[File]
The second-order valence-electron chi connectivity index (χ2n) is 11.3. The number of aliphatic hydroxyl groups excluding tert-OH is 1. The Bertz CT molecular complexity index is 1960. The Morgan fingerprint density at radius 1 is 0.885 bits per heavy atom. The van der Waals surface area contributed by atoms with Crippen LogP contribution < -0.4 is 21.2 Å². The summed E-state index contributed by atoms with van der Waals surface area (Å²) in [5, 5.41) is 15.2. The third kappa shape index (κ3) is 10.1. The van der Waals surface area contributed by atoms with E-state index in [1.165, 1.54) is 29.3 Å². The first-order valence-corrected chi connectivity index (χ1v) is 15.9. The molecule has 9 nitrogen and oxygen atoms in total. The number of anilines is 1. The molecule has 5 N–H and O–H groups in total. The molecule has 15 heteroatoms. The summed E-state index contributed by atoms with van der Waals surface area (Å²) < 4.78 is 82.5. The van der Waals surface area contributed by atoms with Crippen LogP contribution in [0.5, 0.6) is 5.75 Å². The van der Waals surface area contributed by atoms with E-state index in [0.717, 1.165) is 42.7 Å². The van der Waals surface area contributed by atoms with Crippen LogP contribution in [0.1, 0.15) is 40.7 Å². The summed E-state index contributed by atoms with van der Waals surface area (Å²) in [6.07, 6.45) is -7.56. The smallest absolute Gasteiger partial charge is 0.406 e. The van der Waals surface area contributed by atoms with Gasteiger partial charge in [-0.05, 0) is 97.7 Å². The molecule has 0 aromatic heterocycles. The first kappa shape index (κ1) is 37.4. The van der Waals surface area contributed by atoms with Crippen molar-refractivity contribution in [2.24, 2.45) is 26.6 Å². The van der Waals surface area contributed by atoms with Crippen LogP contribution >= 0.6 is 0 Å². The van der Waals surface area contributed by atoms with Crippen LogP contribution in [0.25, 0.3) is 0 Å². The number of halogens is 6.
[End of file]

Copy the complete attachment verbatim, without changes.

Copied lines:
The second-order valence-electron chi connectivity index (χ2n) is 11.3. The number of aliphatic hydroxyl groups excluding tert-OH is 1. The Bertz CT molecular complexity index is 1960. The Morgan fingerprint density at radius 1 is 0.885 bits per heavy atom. The van der Waals surface area contributed by atoms with Crippen LogP contribution < -0.4 is 21.2 Å². The summed E-state index contributed by atoms with van der Waals surface area (Å²) in [5, 5.41) is 15.2. The third kappa shape index (κ3) is 10.1. The van der Waals surface area contributed by atoms with E-state index in [1.165, 1.54) is 29.3 Å². The first-order valence-corrected chi connectivity index (χ1v) is 15.9. The molecule has 9 nitrogen and oxygen atoms in total. The number of anilines is 1. The molecule has 5 N–H and O–H groups in total. The molecule has 15 heteroatoms. The summed E-state index contributed by atoms with van der Waals surface area (Å²) < 4.78 is 82.5. The van der Waals surface area contributed by atoms with Crippen LogP contribution in [0.5, 0.6) is 5.75 Å². The van der Waals surface area contributed by atoms with E-state index in [0.717, 1.165) is 42.7 Å². The van der Waals surface area contributed by atoms with Crippen LogP contribution in [0.1, 0.15) is 40.7 Å². The summed E-state index contributed by atoms with van der Waals surface area (Å²) in [6.07, 6.45) is -7.56. The smallest absolute Gasteiger partial charge is 0.406 e. The van der Waals surface area contributed by atoms with Gasteiger partial charge in [-0.05, 0) is 97.7 Å². The molecule has 0 aromatic heterocycles. The first kappa shape index (κ1) is 37.4. The van der Waals surface area contributed by atoms with Crippen molar-refractivity contribution in [2.24, 2.45) is 26.6 Å². The van der Waals surface area contributed by atoms with Crippen LogP contribution >= 0.6 is 0 Å². The van der Waals surface area contributed by atoms with Crippen LogP contribution in [0.25, 0.3) is 0 Å². The number of halogens is 6.